*Civilization Bringing Brutal Rites, Excessive “Masculinity”* … Indeed, Turnbull shows that these differences not only exist but that we see them distinctly in connection to the rites of passage that are undergone respectively in each culture.
The brutal rite of passage in question is called the *nkumbi* and is conducted by the villagers. The Pygmies — the “forest people” — undergo it, at a certain age, in order to gain certain respect and privileges in their dealings with villagers, as they must often have for various reasons. Nonetheless, of their own the Mbuti have no such rite of passage, certainly nothing severe and harsh like that of the villagers.
On the other hand, Turnbull (1961) describes the villagers’ nkumbi: “The physical ordeals sometimes start out as games but develop into cruel tests of physical endurance. A crouching dance that might be fun for a few minutes becomes agony after half an hour. A mild switching on the underside of the arm with light sticks is of no concern until, after several days, the skin becomes raw. And then the villagers notch the sticks so that they fold over and pinch the skin sharply, often drawing blood. When the boys have become used to being beaten with leafy branches, thorny bushes are substituted.”
*Dominant societies try to instill fear of the supernatural to control their underlings.*
Turnbull also explains the villagers’ beliefs concerning this rite of passage and its effect and purpose: “The villagers believed that the initiate, Pygmy or otherwise, is everlastingly bound thereafter by all the laws of the tribe, sacred and secular. He is put into direct relationship with the supernatural, whose representatives on earth are the villagers themselves. If any Pygmy initiate offends a villager, therefore, he is also offending the supernatural — the ancestors — and will be duly punished by them. The villagers live in such fear of the supernatural, with its power to bring down on an offender the curses of leprosy, yaws, dysentery and other diseases or to cause him to be injured by a falling tree, that they cannot conceive of any initiates daring to offend the ancestors.”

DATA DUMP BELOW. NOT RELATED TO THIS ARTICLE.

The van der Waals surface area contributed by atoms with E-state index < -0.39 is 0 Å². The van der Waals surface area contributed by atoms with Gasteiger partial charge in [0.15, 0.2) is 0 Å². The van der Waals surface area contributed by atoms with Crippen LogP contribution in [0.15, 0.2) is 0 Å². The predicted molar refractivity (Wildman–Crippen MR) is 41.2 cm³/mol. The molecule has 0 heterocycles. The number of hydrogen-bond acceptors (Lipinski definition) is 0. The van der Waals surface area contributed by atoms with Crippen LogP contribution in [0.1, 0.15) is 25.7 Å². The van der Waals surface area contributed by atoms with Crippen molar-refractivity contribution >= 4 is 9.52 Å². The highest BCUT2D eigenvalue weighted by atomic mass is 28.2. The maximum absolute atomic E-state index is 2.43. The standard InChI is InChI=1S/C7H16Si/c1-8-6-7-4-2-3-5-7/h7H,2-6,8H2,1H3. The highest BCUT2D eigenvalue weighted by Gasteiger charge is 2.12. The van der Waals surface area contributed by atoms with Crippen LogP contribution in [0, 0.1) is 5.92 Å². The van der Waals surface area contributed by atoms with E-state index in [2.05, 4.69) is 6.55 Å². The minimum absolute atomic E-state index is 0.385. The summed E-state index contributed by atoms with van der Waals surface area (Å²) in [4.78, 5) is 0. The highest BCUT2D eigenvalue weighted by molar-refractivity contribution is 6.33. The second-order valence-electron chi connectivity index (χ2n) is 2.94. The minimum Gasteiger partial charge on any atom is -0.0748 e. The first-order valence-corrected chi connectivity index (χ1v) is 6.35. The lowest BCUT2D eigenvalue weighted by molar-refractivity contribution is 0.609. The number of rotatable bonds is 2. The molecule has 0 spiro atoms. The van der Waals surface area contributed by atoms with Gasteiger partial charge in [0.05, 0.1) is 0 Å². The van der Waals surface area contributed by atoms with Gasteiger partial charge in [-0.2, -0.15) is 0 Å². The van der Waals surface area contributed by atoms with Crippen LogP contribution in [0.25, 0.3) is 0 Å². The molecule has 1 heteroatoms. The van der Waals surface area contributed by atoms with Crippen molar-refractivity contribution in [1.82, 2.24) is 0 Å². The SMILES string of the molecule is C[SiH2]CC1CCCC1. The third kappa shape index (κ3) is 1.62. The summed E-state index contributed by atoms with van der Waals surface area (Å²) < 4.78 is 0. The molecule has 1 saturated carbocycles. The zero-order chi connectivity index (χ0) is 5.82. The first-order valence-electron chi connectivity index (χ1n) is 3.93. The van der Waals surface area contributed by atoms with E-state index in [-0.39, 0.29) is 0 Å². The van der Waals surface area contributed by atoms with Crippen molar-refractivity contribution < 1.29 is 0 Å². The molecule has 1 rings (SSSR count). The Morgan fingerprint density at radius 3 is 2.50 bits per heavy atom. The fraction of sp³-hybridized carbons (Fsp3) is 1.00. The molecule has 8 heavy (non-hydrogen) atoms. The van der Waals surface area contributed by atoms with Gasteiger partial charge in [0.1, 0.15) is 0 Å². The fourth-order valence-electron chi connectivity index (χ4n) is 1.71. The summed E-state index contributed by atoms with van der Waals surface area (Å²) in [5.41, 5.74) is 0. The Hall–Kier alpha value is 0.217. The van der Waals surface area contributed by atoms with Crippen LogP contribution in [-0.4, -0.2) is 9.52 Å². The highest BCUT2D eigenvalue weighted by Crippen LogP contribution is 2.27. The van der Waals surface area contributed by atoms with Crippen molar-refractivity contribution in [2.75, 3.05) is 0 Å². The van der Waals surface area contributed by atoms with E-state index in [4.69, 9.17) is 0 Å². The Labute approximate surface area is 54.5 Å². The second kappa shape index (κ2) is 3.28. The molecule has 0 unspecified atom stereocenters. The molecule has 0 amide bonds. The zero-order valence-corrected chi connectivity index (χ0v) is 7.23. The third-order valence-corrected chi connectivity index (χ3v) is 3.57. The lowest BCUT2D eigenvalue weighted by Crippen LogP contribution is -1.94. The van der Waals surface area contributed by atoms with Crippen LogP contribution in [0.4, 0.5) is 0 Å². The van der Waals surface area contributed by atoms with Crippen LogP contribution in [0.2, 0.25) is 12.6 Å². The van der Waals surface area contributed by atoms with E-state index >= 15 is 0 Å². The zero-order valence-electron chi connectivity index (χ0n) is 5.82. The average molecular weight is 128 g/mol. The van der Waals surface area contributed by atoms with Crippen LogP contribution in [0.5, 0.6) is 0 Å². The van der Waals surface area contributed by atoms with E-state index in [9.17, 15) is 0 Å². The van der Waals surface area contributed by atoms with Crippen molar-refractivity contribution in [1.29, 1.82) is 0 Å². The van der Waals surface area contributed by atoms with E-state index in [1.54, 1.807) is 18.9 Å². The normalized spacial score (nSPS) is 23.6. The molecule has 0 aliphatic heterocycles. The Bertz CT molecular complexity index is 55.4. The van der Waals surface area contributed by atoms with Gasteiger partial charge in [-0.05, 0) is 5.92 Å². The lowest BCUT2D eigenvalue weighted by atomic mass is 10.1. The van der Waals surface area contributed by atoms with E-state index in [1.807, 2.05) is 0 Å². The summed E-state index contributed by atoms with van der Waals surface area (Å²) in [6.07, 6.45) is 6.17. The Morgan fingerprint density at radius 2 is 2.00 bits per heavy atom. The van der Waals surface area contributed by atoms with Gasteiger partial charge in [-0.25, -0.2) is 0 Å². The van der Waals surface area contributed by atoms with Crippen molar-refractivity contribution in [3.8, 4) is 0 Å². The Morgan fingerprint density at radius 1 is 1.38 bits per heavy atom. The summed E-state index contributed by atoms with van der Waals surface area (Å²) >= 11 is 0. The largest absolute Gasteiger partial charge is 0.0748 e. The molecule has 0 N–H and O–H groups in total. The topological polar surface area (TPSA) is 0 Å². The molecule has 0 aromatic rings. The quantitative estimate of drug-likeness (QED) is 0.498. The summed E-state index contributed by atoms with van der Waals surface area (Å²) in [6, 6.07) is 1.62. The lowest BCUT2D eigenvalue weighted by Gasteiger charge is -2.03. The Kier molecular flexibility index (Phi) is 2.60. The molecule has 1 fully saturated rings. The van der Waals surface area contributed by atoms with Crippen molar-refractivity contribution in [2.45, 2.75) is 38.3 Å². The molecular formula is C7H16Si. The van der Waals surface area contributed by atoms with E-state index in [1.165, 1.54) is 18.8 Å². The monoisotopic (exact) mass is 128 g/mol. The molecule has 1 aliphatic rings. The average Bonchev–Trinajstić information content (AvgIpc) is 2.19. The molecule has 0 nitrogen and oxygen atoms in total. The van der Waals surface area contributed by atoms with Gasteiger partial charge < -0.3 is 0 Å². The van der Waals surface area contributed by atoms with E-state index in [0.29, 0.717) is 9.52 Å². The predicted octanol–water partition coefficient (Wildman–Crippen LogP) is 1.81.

*Primal folks laugh at the fears of “domesticated” humans and delight in flaunting their customs.*
But offend the ancestors they do, these Pygmies, and with apparent relish. They do not share the villagers fearful view of the world. They cannot imagine any good reason to inflict these tortures on each other. They laugh, secretly, behind the villagers’ backs, at them. Turnbull (1961) writes, “Both the boys and their fathers enjoyed the chance to make fun, in a friendly way, of the villagers, but that was not their sole reason for deliberately breaking all the taboos. They behaved as they did because to them the restrictions were not only meaningless but belonged to a hostile world. The villagers hoped that the nkumbi would place the Pygmies directly under the supernatural authority of the village tribal ancestors; the Pygmies naturally took good care that nothing of the sort should happen, proving it to themselves by this conscious flaunting of custom.”
Incidentally, if you think that disparity odd, consider, for a minute, how that is exactly the division of the modern culture war, at its base. We have fearful “villagers” not wanting to offend “ancestors” and customs of old — seeking essentially to return to a mythically construed version of the 1950s in America, for example. And on the other side, we have liberal-minded, often bohemian or hippie sorts, who laugh at such fear, inhibition, and general “up-tightness.”
Similarly, we “hippies,” and just like Turnbull’s Forest People, might undergo the “rites of passage” of the “villagers” — in our case, of the conforming “normals” of Western society — by going to university and getting degrees, for instance. However, we will most assuredly not take the fear and demands of the establishment world seriously. We also will laugh at them, those enmeshed in the Matrix … as we currently roflol at Trump, the current icon of such “villager” fear.
More at… https://mladzema.wordpress.com/2018/03/04/how-we-lose-our-souls-how-it-is-stolen-in-patriarchal-cultures-the-young-need-be-pared-down-to-the-level-of-its-controlling-adults-rituals-of-diminution-and-control/
— this is an excerpt that is in two books written by Michael Adzema: *Dance of the Seven Veils I: Primal/Identity Psychology, Mythology, and Your Real Self* (2017) and *Who To Be: Authenticity, Identity, and Crisis* (scheduled 2019).
For any of the 12 of Michael Adzema’s works currently in print go to Amazon at…
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